Dead Sea, Masada, Camel riding, Bedouins
22.11.2011 - 22.11.2011
This morning my roommate and I got up early to see the sunrise over the Dead Sea from our hotel window. It was a good start to the day! The big orange, burning desert sun was a sight to be seen!
After another very big breakfast we jumped on the bus to head to Masada. Masada is a rock fortress to the west of the Dead Sea. This was a site used as a fortress by Herod in 40BC. The site rises 470 meters above the Dead Sea, with cliffs around the side – perfect for protection from enemies.1
Although not mentioned in the Bible, Masada can give us an insight into how Herod would have lived around the time of Jesus. We can see his rule and power throughout Israel. This site is no different. It is extravagent. As we rose up the mountain in a cable car, it became clear why this place was chosen. It was high, visability was good and it was hard for the enemies to scale the cliffs.
The photo on the right shows an ancient sauna. The heat would rise up through the pipes in the wall.
A highlight for me was going down into the underground cistern. It took about 100 steps to get down to, and into a massive cave like hole in the ground. The beams of light from the roof looked cool! We also saw his bathing area, houses and synagogue. The view from the top of the mountain was fantastic! We could see many kilometers of small desert mountains all around us.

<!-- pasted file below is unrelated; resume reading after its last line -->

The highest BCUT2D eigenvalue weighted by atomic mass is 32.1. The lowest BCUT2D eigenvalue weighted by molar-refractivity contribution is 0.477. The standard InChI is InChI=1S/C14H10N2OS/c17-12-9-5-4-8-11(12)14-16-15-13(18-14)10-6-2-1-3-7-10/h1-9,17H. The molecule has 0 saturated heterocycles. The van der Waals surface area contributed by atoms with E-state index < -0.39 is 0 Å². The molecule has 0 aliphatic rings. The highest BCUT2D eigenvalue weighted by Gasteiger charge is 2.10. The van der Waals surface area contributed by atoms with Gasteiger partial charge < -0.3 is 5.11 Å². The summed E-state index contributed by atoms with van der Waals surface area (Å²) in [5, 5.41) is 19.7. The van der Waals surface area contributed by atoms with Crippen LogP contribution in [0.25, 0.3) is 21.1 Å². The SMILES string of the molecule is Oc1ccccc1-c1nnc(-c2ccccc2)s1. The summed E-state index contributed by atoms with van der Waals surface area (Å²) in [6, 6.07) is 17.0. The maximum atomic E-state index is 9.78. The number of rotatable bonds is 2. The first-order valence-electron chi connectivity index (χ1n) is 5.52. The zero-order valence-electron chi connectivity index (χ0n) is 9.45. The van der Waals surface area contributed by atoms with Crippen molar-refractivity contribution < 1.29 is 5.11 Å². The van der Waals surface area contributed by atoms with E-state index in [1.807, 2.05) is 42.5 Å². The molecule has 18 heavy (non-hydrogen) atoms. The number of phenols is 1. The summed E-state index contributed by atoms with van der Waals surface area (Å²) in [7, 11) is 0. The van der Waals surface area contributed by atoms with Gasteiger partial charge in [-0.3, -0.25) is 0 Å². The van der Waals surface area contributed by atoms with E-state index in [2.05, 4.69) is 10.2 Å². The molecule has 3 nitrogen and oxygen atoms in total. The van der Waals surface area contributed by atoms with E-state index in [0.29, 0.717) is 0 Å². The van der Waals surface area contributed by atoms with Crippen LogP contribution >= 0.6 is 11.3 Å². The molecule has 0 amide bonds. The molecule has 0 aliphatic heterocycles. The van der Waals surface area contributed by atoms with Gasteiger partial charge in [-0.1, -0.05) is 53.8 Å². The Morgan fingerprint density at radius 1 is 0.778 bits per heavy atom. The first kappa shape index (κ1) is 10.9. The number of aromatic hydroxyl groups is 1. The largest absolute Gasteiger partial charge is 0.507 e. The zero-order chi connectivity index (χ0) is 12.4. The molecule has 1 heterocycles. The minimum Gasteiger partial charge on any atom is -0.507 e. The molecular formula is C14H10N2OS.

It was interesting to note that Herod probably didn’t spend a lot of time at this palace, it was more of a back up palace for him.
After leaving Masada, we headed to a Bedouin tent for lunch. We did camel riding. I haven’t ridden a camel since I fell off one in grade 2. It was a bit of a scary experience for me, but I’m glad I did it! A Bedouin spoke to us about their way of life. He said the 2 most important things to their lives is honour to other people, and hospitality to people. He spoke to us as we drank sweet tea and coffee, being looked after well just like they have done for thousands of years. It was a bit sad to hear that their tradition is dying out – their kids are going to normal schools, and they are settling a lot more permenantly than in the past. The man talking to us was clearly disappointed when explaining this situation. I don’t think he liked the fact that his sons enjoy facebook a lot more than spending time giving honour to his family!
We had meat, bread and rice. The meal was ok, not the tastiest I’ve had before though! We headed back on the bus to the hotel and enjoyed a spa, sauna and swim in the pool. A good day!
1 A. Negev (ed), Archaeological Encyclopedia of the Holy Land (London, Weidenfeld and Nicolson, 1972) 196.